Traveling to Antarctica is otherworldly. It’s mysteriously vast – an endless kingdom of ice, snow, and infinite ocean. Regarded as the “international continent” by some, Antarctica tells a fascinating tale of adventure, scientific discovery, and worldwide cooperation. Scientists live and work on bases 365 days a year – even through brutally cold and snowy winters – in order to study the region and share their findings with the world. Their work is fascinating and by visiting Antarctica you’ll feel instantly immersed in it all: the landscape, the wildlife, and the incredible research taking place.
Most guests planning a trip to the 7th continent need about 2-3 weeks, depending on your mode of transportation and the destinations you hope to visit. The most widely known option for traveling to Antarctica is by expedition ship from the southern tip of South America to the Antarctic peninsula. But there are also some amazing fly-over options that reduce travel time! You can choose trips that visit only the Antarctic Peninsula and surrounding islands, or those that include South Georgia and the Falklands, some cross the Antarctic Circle and a few offer flights to the South Pole to stand amongst the emperor penguins.
Whether you prefer a short or long itinerary, a focus on wildlife or pristine nature, or desire a more basic or luxurious ship, in Antarctica, there is an itinerary for everyone. No two trips are the same and we are here to help you find the right one!
Every Antarctic explorer must expect the unexpected. No two itineraries are alike, even if they visit the same landing points or are offered by the same vessel or operator. The climate, sea conditions, ice, and wildlife are dynamic. The weather in Antarctica can also change on a dime and operators prepare for that. No specific landings or activities can be guaranteed and of course, no specific sightings can be promised. You must arrive prepared for both calm seas, sunny blue skies, and temps in the low to mid 30s as well as the opposite: freezing temperatures, gale-force winds, snow, sleet, rain, and rough waters. You never know quite what you are going to get, but that is what adds to the adventure!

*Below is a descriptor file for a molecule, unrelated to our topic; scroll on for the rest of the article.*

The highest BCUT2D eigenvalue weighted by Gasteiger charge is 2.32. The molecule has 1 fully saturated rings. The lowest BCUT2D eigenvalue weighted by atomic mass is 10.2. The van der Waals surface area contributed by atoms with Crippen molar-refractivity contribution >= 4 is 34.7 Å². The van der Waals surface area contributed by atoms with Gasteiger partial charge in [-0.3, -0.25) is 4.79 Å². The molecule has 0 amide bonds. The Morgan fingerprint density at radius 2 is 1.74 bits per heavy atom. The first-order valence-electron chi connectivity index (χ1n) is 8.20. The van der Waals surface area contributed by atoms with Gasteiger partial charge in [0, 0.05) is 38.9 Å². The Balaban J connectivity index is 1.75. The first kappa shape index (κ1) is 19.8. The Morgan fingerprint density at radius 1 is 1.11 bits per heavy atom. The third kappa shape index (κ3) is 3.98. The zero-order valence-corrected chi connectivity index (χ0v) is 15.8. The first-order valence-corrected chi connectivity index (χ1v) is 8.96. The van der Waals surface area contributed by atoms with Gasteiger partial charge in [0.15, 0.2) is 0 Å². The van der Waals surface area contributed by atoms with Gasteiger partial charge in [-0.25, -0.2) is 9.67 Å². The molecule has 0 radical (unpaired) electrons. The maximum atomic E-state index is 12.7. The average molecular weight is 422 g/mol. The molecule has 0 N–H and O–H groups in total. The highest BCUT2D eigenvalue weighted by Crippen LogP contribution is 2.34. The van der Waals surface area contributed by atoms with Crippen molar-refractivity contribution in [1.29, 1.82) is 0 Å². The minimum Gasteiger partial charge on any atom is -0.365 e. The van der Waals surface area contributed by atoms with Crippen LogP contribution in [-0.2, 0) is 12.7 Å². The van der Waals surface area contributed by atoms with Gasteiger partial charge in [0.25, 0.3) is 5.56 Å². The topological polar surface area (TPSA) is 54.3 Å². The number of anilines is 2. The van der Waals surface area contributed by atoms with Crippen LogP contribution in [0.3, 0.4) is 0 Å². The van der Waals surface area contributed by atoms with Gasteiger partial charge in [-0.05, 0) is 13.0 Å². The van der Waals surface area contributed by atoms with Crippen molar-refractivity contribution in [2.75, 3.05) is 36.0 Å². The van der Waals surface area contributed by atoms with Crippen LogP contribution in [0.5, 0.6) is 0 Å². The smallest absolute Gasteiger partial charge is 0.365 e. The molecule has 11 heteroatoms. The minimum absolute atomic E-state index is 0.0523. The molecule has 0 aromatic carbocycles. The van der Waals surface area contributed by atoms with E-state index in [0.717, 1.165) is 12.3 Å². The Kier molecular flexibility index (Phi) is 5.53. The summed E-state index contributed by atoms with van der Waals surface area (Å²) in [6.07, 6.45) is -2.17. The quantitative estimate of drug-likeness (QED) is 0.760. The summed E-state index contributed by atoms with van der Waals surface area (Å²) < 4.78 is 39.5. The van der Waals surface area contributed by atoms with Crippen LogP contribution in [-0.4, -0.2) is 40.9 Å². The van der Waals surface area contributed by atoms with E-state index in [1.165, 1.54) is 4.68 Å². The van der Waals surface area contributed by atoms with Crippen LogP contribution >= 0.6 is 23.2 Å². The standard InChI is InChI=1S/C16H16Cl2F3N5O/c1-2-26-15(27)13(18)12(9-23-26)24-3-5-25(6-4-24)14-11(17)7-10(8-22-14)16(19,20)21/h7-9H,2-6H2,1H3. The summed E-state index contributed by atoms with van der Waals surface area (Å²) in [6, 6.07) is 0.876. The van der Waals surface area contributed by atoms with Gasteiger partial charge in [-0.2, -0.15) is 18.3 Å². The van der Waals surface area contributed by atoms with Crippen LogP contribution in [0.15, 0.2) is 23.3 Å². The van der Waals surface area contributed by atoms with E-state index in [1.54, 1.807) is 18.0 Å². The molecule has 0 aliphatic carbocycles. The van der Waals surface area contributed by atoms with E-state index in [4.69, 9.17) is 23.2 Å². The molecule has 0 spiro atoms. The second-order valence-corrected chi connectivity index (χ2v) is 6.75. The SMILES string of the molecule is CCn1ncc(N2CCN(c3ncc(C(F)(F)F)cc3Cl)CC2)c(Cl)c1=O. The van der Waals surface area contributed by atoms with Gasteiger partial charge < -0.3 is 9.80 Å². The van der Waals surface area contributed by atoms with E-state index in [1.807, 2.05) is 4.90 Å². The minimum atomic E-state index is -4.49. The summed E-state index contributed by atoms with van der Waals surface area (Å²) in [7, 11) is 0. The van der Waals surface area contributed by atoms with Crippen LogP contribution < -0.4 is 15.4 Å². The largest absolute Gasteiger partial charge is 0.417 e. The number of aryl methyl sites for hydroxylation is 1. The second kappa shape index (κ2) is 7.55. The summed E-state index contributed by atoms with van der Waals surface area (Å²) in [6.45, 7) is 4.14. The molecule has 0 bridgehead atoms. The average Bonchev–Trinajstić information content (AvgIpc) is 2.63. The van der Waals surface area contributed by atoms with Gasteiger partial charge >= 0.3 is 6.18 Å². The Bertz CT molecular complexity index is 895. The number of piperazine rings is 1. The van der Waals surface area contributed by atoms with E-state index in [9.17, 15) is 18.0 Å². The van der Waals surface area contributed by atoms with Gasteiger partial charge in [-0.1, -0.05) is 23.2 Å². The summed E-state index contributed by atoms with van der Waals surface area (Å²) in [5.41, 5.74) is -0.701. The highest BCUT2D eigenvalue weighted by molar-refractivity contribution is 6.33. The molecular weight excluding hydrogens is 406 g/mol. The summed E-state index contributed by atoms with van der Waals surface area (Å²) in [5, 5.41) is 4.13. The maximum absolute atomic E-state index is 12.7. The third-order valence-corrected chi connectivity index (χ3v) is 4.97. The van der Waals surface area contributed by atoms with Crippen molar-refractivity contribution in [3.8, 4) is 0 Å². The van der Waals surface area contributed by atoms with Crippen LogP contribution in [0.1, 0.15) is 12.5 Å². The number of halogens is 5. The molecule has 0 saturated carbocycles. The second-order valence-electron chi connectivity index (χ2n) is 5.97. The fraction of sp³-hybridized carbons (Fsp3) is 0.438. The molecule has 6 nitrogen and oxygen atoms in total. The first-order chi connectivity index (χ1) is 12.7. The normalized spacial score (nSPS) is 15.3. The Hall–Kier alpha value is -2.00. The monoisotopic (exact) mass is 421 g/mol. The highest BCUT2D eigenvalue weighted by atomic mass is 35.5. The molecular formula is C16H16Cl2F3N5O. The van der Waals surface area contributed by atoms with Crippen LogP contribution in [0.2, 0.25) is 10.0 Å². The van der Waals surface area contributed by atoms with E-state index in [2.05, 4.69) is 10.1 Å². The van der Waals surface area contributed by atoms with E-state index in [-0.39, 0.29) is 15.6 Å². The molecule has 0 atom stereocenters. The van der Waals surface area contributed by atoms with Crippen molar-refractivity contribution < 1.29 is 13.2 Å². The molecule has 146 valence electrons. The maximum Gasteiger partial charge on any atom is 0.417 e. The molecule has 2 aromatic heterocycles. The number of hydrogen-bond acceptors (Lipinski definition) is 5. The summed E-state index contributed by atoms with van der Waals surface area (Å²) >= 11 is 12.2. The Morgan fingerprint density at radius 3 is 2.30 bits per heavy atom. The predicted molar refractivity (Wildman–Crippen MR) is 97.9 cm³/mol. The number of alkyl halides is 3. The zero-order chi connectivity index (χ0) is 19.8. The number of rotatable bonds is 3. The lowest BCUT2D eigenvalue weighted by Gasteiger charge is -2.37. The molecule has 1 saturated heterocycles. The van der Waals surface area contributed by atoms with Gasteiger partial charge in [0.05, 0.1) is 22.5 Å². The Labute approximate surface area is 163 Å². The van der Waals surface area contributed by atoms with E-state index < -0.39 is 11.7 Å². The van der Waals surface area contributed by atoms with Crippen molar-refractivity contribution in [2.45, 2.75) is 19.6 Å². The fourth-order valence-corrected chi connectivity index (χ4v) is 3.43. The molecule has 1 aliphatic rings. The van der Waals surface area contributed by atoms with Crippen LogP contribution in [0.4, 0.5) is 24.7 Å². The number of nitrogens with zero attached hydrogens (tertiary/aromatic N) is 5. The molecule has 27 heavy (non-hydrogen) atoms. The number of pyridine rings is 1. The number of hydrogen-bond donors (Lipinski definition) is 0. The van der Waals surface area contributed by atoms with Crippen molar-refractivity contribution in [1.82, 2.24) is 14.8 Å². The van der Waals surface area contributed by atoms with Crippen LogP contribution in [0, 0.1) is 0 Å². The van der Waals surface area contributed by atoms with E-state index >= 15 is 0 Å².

Trips to Antarctica generally operate during the austral summer months, from late October to March. Within this window, each time period offers its own unique highlights.
Late October through early December is considered late spring and early summer in Antarctica. During this time, the winter ice begins to melt, forming awesome new landscapes of snow and ice, and of course massive icebergs! This is also nesting and courting season for seabirds (including penguins), so you may be lucky enough to witness displays of courtship between mating pairs.
In late spring and early summer, you might also see various seal species and spring flowers blooming on the Falkland Islands and South Georgia. Elephant and fur seals will be selecting their breeding territories during this time as well which can be exciting to witness.